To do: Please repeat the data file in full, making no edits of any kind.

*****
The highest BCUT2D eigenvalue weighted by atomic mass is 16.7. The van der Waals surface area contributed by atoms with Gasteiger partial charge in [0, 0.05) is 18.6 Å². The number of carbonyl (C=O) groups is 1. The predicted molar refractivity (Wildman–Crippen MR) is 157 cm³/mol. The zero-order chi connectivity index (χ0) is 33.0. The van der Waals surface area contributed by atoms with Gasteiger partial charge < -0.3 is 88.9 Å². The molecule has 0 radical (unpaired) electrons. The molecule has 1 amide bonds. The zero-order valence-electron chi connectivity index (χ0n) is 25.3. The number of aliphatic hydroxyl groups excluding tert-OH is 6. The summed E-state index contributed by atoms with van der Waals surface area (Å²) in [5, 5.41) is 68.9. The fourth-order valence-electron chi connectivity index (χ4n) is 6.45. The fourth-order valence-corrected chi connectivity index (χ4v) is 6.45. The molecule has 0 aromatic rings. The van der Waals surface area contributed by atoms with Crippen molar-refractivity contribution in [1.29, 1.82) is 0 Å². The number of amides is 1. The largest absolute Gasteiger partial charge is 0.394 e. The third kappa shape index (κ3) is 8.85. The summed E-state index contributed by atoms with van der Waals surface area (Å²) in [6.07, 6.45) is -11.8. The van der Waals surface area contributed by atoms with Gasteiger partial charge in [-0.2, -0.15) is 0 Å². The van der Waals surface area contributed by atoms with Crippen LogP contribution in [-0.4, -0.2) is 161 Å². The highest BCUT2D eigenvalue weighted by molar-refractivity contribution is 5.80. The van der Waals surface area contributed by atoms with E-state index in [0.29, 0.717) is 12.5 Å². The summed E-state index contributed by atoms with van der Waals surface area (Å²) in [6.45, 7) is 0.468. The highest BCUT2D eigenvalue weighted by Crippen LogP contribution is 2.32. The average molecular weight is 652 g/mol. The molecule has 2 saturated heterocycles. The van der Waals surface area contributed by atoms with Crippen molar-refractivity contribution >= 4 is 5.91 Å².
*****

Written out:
The highest BCUT2D eigenvalue weighted by atomic mass is 16.7. The van der Waals surface area contributed by atoms with Gasteiger partial charge in [0, 0.05) is 18.6 Å². The number of carbonyl (C=O) groups is 1. The predicted molar refractivity (Wildman–Crippen MR) is 157 cm³/mol. The zero-order chi connectivity index (χ0) is 33.0. The van der Waals surface area contributed by atoms with Gasteiger partial charge < -0.3 is 88.9 Å². The molecule has 0 radical (unpaired) electrons. The molecule has 1 amide bonds. The zero-order valence-electron chi connectivity index (χ0n) is 25.3. The number of aliphatic hydroxyl groups excluding tert-OH is 6. The summed E-state index contributed by atoms with van der Waals surface area (Å²) in [5, 5.41) is 68.9. The fourth-order valence-electron chi connectivity index (χ4n) is 6.45. The fourth-order valence-corrected chi connectivity index (χ4v) is 6.45. The molecule has 0 aromatic rings. The van der Waals surface area contributed by atoms with Crippen molar-refractivity contribution in [1.29, 1.82) is 0 Å². The number of amides is 1. The largest absolute Gasteiger partial charge is 0.394 e. The third kappa shape index (κ3) is 8.85. The summed E-state index contributed by atoms with van der Waals surface area (Å²) in [6.07, 6.45) is -11.8. The van der Waals surface area contributed by atoms with Gasteiger partial charge in [-0.2, -0.15) is 0 Å². The van der Waals surface area contributed by atoms with Crippen LogP contribution in [-0.4, -0.2) is 161 Å². The highest BCUT2D eigenvalue weighted by molar-refractivity contribution is 5.80. The van der Waals surface area contributed by atoms with E-state index in [0.29, 0.717) is 12.5 Å². The summed E-state index contributed by atoms with van der Waals surface area (Å²) in [6.45, 7) is 0.468. The highest BCUT2D eigenvalue weighted by Crippen LogP contribution is 2.32. The average molecular weight is 652 g/mol. The molecule has 2 saturated heterocycles. The van der Waals surface area contributed by atoms with Crippen molar-refractivity contribution >= 4 is 5.91 Å².